The first of the two Juneteenth celebrations will be held Saturday, June 15, 2–5 p.m., at Mills Park Hotel. The celebration is coordinated by villager Carmen Lee through her event planning business, Yokel.
- Village to raise pool rates
The first rate hike in a decade at Gaunt Park Pool will likely take effect later this summer, with most of the increase to be paid by out-of-town visitors and day pass users.
- Good green, bad green
Not all green is “green.” That’s the message from local land managers who are combating a host of non-native invasive plant species that menace locally preserved and reclaimed lands.
- A new farm is hit with tragedy
Last month, a whiteboard in the heated greenhouse at Oasis Aqua Farms in Beavercreek Township boasted a variety of fresh, organically grown greens and herbs available that day. Then came the tornado.
- Feature Photos
June 6, 2019
- School board considers sale of land
A recently conducted land-use study of property owned by Yellow Springs Schools concluded that the district has about 23 acres of “underutilized land” that “could be considered for subdivision and redevelopment as residential properties.”
- ‘Green death’ and other invasives
Drew Diehl calls it “the Green Death.” Pervasive in many areas, a single non-native species of honeysuckle — Amur honeysuckle — has transformed the local landscape over the last 30 years.
- Get a whiff of this—Awaken Essential Oils set to open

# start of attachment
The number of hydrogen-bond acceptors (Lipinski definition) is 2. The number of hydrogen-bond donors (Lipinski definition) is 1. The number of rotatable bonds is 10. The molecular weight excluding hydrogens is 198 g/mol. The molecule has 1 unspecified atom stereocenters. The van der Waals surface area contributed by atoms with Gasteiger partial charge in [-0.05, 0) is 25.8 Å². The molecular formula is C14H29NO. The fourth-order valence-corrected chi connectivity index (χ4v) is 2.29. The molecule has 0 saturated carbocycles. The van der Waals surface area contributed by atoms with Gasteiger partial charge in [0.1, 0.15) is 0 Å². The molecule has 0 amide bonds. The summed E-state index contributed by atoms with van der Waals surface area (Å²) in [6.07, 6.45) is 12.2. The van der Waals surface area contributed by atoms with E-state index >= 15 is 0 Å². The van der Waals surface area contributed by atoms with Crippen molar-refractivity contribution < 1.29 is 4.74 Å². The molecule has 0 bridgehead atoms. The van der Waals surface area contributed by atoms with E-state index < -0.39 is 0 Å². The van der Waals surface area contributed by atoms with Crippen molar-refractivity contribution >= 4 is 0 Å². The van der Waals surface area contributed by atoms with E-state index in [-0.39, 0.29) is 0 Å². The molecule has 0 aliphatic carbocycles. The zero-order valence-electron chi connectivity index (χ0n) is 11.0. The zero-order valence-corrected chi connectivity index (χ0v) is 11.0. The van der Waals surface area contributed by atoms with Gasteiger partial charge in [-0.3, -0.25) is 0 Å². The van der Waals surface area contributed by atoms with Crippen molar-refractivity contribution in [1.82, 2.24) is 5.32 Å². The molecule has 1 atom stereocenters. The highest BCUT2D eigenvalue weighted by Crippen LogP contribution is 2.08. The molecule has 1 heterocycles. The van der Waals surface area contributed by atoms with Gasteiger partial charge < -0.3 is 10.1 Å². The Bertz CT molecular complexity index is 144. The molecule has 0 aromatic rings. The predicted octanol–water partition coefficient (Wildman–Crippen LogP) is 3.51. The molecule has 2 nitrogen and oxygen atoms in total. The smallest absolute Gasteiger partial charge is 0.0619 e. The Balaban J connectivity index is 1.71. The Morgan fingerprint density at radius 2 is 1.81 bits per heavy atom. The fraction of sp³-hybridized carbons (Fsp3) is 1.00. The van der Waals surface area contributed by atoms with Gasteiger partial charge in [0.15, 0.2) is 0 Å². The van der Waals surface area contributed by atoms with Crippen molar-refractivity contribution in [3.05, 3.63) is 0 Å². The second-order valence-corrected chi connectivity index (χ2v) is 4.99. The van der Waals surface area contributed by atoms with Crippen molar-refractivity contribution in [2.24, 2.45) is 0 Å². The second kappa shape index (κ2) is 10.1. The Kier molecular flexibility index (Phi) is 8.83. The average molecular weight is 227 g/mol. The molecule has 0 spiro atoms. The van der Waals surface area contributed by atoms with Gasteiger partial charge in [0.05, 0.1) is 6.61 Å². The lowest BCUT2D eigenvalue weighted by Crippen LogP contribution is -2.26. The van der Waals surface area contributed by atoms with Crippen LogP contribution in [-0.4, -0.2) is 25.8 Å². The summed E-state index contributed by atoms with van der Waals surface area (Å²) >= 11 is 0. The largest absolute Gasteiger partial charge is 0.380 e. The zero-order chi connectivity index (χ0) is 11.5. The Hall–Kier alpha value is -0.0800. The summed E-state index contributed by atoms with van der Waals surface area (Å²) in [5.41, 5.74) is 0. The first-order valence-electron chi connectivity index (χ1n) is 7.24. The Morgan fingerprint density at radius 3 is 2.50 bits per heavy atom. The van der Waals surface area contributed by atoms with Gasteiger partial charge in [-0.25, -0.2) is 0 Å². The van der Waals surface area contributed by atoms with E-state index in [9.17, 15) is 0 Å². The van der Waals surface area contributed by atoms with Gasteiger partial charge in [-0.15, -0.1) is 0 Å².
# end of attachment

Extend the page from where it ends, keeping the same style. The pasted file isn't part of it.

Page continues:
Grapefruit, sandalwood, mandarin, sweet orange, lemon, clary sage, ylang ylang and rose. The organic extractions rush to meet the senses when opening one of Stephanie Palmer’s hand-blended essential oils. She calls it “Injoy.”
- Play ball, already!— 150-year-old game finally fielded
It took 150 years to make up the game after it was rained out, but on Friday, May 31, the Cincinnati Red Stockings finally prevailed 14–7 over the local Antioch Nine on the Antioch College campus.
- Carlson renewed as YSPD chief
At its regular meeting on Monday, June 3, Village Council renewed the contract of Yellow Springs Police Chief Brian Carlson for another year.
- Growing local—Coming home to their cows
Although agriculture is Ohio’s No. 1 industry, most of what is grown in the state is not consumed here.
May 30, 2019
- Miami Twp. meeting— Firehouse groundbreaking
Groundbreaking for the township’s long-awaited new firehouse, to be constructed on the south side of the village, is expected to take place in late August or early September, Miami Township Trustee Chairperson Chris Mucher said earlier this month.
- A tornadic near-miss Monday
Around 11 p.m. on Monday, May 27, Yellow Springs residents were roused from their beds by the whine of tornado sirens as the National Weather Service issued a tornado emergency for Yellow Springs.
- Major League Baseball—Pirates jump to early lead
The clouds parted and rain stopped long enough for a beautiful opening day to the 2019 Minor League rec baseball season on Saturday, June 1.
- Village Council— New YSPD imagined at forum
At a forum on policing on Tuesday, May 21, about 50 villagers helped identify the factors that contributed to a positive experience with a police officer, and envisioned a future Yellow Springs Police Department.
- 20th anniversary of Whitehall Farm auction— ‘Saving Whitehall’ legacy